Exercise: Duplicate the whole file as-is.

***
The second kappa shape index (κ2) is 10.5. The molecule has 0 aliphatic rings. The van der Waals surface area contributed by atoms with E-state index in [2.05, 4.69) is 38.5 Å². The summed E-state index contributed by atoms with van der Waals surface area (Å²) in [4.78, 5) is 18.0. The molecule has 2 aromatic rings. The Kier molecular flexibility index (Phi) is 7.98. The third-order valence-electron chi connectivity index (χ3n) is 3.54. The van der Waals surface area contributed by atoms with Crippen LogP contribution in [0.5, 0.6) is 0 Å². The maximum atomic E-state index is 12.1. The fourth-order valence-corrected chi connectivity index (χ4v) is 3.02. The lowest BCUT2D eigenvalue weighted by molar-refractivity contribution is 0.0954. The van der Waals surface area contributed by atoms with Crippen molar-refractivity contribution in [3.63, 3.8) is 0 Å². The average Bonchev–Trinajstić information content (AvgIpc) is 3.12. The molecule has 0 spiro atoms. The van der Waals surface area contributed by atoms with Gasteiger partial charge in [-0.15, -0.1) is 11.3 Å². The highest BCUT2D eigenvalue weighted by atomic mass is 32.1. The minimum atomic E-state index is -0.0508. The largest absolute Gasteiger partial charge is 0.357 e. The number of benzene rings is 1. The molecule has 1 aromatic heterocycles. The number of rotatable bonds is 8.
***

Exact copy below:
The second kappa shape index (κ2) is 10.5. The molecule has 0 aliphatic rings. The van der Waals surface area contributed by atoms with E-state index in [2.05, 4.69) is 38.5 Å². The summed E-state index contributed by atoms with van der Waals surface area (Å²) in [4.78, 5) is 18.0. The molecule has 2 aromatic rings. The Kier molecular flexibility index (Phi) is 7.98. The third-order valence-electron chi connectivity index (χ3n) is 3.54. The van der Waals surface area contributed by atoms with Crippen LogP contribution in [0.5, 0.6) is 0 Å². The maximum atomic E-state index is 12.1. The fourth-order valence-corrected chi connectivity index (χ4v) is 3.02. The lowest BCUT2D eigenvalue weighted by molar-refractivity contribution is 0.0954. The van der Waals surface area contributed by atoms with Crippen molar-refractivity contribution in [3.63, 3.8) is 0 Å². The average Bonchev–Trinajstić information content (AvgIpc) is 3.12. The molecule has 0 spiro atoms. The van der Waals surface area contributed by atoms with Gasteiger partial charge in [-0.15, -0.1) is 11.3 Å². The highest BCUT2D eigenvalue weighted by atomic mass is 32.1. The minimum atomic E-state index is -0.0508. The largest absolute Gasteiger partial charge is 0.357 e. The number of benzene rings is 1. The molecule has 1 aromatic heterocycles. The number of rotatable bonds is 8.